Thank you for joining us once again for an edition of the Buenos Aires Times, Argentina’s only English-language newspaper.
You may notice that that our print edition is a little bit thinner than usual this week. Just the four pages – a significant snip on our usual length – with many of our regular features and columnists absent. But fear not, our contributors and writers aren’t off sunning themselves, they’re furiously working away on pieces that you will be able to read very soon.
Next weekend is a momentous occasion in Argentina’s history, as the world’s most important leaders converge on the nation’s capital for the two-day G20 Leaders Summit, running November 30 through December 1. Thousands of people are expected to arrive in Buenos Aires over the coming days, including presidents and prime ministers from across the globe, as the world’s eyes turn toward Argentina.
This creative, inspiring, resilient, and yes, sometimes chaotic country has always punched above its weight. It has produced characters that have drawn the world’s attention from afar, for good and for bad, be it (warning: cliché-time) Maradona and Messi, Evita and Che Guevara, Leloir and Saavedra Lamas, or Piazzolla and Perón. But never in recent decades – and even in this country’s history – has Argentina actually managed to become the centre of the world.
Next weekend this nation, albeit temporarily, will step on the world stage, as global geopolitics shifts to find a new pro tempore home in the southern hemisphere. In celebration and in recognition of that fact, we’re taking our own momentous (yet considerably more humble) step: we’re branching out our 16-page English-language newspaper into a bigger, bolder, one-off special edition. This coming Thursday, November 29, at all good kioscos, you will be able to find a stand-alone expanded edition of the Buenos Aires Times.
Since September 2, 2017, after the closure of the Buenos Aires Herald, a group of us have found a home for English-language journalism in Argentina, inside the pages of our excellent parent newspaper, Perfil.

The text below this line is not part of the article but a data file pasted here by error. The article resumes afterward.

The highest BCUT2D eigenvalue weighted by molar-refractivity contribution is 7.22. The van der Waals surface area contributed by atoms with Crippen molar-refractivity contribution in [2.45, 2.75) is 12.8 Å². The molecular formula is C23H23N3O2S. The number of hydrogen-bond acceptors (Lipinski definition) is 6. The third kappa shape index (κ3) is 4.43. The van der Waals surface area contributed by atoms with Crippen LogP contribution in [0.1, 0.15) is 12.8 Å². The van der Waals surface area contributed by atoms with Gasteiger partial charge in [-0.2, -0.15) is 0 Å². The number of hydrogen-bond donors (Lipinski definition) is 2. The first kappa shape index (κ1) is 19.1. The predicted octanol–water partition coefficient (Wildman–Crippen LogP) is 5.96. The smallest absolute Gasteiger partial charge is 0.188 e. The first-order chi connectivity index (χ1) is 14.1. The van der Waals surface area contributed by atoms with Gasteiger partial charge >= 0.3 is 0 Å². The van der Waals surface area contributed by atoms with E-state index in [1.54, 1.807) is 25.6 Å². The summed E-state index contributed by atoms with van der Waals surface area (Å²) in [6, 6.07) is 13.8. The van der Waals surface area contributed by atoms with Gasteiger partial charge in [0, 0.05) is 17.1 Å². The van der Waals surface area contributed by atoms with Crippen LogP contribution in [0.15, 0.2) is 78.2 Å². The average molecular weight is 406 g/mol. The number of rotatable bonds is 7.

Like all good children, we love our parents and we’ll always come back home. But sometimes, it’s good to look a little further afield.
Inside the pages of Thursday’s special edition, you will hopefully find many of the characteristics that we’ve shown you over the past 14 or so months.
We will feature in-depth reporting, with a clear eye on context and history. We will present pieces without fear or favour. We will feature a range of voices, some of whom will directly challenge the ideas put forth by others on previous pages. We will continue to reject ideology as a guiding principle, along with pre-defined conclusions, opting for independence of thought. Life is not black-and-white and the only thing in a newspaper that should come across in that way should be the black text of ink on a white printed page.
Naturally, given the importance of the coming days for Argentina, we’ll be focusing much of our content on the G20 Leaders Summit and the key issues facing the world’s top politicians as they gather together for this special weekend, with ambassadors from many nations sharing their views on multilateralism and their ties and links with Argentina.
Some of you may be rolling your eyes at this thought, I’m sure. For many porteños, this coming summit (and its accompanying security operation) will cause a great deal of disruption and that is something that is worth recognising and acknowledging.
To those people, fear not. Our edition won’t all be about the G20. We’ll be printing much of our regular content and contributors, ensuring there is a little bit of something for everyone.
With this expanded edition, I hope we can please you, dear reader, as well as help to educate our visiting guests a little about Argentina and the wider world beyond. Perhaps we can make a few more new friends along the way too. I hope you’ll join us on Thursday.